The plaintiff has failed to allege sufficient facts upon which the Court could conclude that he was meeting his employer's legitimate job expectations or that similarly situated employees outside the protected classes were treated differently. His claims therefore fail to state a claim upon which relief could be granted. The defendants' motion to dismiss pursuant to Rule 12(b)(6) must be granted.

D. The complaint does not comply with Rule 8(a)(2) or Rule 10(b).

A complaint must contain a "short and plain statement of the claim showing that the pleader is entitled to relief." Fed.R.Civ.P. 8(a)(2); see Reinholdson v. Minnesota, 2002 WL 32658480 at *2 (D. Minn. Nov. 21, 2002) (Mason, Magistrate J.) ("Unnecessary prolixity in a pleading places an unjustified burden on the court and the party who must respond to it because they are forced to select the relevant material from a mass of verbiage.") (quoting 5 Wright and Miller, Federal Practice and Procedure, § 1281). The paragraphs in the complaint must also contain serially numbered paragraphs. Fed.R.Civ.P. 10(b). The plaintiff's complaint does not comply with either rule. It must be dismissed.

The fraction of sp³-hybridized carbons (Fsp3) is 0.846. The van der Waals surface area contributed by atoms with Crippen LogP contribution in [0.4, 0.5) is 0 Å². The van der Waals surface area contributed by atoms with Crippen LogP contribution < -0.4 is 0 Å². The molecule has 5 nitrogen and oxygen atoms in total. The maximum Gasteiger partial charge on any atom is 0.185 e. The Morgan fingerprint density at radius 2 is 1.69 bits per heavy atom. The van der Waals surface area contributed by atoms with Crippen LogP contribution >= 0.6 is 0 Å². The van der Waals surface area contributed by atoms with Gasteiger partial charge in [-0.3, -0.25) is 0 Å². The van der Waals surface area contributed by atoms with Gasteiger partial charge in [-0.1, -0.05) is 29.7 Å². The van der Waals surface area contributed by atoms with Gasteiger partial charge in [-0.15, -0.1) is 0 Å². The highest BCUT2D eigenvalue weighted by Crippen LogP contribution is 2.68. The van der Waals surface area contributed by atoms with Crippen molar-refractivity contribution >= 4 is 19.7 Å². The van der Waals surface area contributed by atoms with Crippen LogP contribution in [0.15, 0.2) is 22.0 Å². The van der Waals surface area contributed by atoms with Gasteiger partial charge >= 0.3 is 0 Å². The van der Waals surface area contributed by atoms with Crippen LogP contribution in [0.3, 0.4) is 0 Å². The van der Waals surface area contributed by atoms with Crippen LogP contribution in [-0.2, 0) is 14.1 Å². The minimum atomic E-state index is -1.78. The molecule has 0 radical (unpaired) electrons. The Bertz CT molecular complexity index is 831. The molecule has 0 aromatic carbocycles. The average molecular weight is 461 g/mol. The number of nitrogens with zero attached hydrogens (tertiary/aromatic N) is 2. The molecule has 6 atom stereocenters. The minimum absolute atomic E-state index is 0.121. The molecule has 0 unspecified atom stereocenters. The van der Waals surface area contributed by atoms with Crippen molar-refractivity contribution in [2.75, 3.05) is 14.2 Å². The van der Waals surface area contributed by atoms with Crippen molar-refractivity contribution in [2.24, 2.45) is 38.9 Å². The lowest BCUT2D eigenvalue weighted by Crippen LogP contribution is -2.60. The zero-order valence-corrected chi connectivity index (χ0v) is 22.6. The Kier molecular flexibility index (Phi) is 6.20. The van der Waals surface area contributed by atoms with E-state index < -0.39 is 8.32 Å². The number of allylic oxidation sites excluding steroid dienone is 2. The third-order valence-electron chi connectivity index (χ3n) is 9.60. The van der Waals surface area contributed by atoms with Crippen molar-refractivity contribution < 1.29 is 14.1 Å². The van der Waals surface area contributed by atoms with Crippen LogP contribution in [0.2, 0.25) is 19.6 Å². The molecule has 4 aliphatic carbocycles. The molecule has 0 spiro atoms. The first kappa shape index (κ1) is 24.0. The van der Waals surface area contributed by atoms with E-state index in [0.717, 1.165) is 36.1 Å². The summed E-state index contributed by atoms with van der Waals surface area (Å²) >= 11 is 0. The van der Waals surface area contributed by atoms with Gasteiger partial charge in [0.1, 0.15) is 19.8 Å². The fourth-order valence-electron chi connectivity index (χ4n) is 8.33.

Based on the foregoing, and all the files, records, and proceedings, herein, it is HEREBY RECOMMENDED that:

1. Defendants' motion to dismiss (ECF No. 11) should be GRANTED;
2. The case should be DISMISSED WITH PREJUDICE;
3. The Court should enter judgment accordingly.